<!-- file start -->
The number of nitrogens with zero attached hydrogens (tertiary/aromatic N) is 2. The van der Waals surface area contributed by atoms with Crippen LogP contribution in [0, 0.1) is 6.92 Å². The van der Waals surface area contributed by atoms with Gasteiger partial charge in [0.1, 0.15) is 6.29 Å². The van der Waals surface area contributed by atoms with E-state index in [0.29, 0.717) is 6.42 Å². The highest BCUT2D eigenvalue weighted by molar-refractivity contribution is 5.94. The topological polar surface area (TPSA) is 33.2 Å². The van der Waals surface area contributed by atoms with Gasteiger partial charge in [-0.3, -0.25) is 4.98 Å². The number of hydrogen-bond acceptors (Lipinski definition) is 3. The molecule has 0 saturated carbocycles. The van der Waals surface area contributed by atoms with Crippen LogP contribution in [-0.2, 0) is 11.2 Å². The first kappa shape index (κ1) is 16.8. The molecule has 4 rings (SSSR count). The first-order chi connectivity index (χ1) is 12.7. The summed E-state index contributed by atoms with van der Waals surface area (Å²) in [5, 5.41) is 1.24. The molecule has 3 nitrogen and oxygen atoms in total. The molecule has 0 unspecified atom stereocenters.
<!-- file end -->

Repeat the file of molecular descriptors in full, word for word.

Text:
The number of nitrogens with zero attached hydrogens (tertiary/aromatic N) is 2. The van der Waals surface area contributed by atoms with Crippen LogP contribution in [0, 0.1) is 6.92 Å². The van der Waals surface area contributed by atoms with Gasteiger partial charge in [0.1, 0.15) is 6.29 Å². The van der Waals surface area contributed by atoms with E-state index in [0.29, 0.717) is 6.42 Å². The highest BCUT2D eigenvalue weighted by molar-refractivity contribution is 5.94. The topological polar surface area (TPSA) is 33.2 Å². The van der Waals surface area contributed by atoms with Gasteiger partial charge in [-0.3, -0.25) is 4.98 Å². The number of hydrogen-bond acceptors (Lipinski definition) is 3. The molecule has 0 saturated carbocycles. The van der Waals surface area contributed by atoms with Crippen LogP contribution in [-0.2, 0) is 11.2 Å². The first kappa shape index (κ1) is 16.8. The molecule has 4 rings (SSSR count). The first-order chi connectivity index (χ1) is 12.7. The summed E-state index contributed by atoms with van der Waals surface area (Å²) in [5, 5.41) is 1.24. The molecule has 3 nitrogen and oxygen atoms in total. The molecule has 0 unspecified atom stereocenters.